Charles Cornwallis

British Commander During the 1781 Invasion


Painting of Charles Cornwallis
(Credit: Benjamin Smith / Public domain)

Lord Charles Cornwallis, son of the English Baron of Eye, attended the famous Eton preparatory school and then a military academy in Italy. King Charles V bought his commission as an officer—that’s how it was done in those days, though not usually paid for by the king! He fought in Germany during the Seven Years’ War, known here as the French & Indian War. After his father died, Charles replaced him in the House of Lords. Cornwallis voted against the laws that angered the colonists. Nonetheless, when war broke out, he took command of a British army here. He led victories in various battles in the north, though defeated by George Washington after the famous crossing of the Delaware River. In 1778 he was promoted to lieutenant general and made second-in-command of British armies in America. He was put in charge of the southern army after Sir Henry Clinton was promoted out of that role to commander-in-chief in America. Cornwallis subdued South Carolina, and chased the Continental Army to an eventual victory at Guilford Court House (in today’s Greensboro) in 1781. Badly damaged there, however, the army withdrew to Wilmington to recover before moving on to Virginia. There Cornwallis was forced to surrender at Yorktown by combined Continental and French forces. Despite that loss, after the war he served as commander-in-chief and governor in Ireland and India, where he died in 1805 at age 66.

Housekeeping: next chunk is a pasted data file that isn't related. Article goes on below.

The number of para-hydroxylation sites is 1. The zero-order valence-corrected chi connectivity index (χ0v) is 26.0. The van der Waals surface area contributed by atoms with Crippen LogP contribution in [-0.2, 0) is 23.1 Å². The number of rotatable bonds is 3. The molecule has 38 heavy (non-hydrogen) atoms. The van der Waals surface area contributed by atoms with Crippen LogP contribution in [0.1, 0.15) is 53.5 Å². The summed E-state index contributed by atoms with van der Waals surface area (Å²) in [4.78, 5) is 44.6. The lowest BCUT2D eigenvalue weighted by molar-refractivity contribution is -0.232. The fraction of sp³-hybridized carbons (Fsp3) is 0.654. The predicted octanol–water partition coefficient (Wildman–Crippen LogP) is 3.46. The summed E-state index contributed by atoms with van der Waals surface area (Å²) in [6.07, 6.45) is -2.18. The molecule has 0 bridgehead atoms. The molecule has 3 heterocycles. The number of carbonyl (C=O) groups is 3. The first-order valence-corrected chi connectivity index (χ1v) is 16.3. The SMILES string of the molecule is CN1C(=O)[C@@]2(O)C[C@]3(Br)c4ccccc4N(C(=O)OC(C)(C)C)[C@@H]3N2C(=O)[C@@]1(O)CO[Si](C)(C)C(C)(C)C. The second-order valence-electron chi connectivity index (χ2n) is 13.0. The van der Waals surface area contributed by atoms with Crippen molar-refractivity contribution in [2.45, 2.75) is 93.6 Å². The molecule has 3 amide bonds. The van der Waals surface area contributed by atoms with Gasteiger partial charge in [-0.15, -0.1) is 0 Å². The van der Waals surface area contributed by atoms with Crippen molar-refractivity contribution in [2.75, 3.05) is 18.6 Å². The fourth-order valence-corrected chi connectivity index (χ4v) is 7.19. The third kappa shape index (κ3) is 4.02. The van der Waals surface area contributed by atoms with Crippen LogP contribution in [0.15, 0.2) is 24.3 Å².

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Mug saying "More than a minute-man," with a drawing of a Continental officer
Mug with a fortifications map saying, "Wilmington 1781"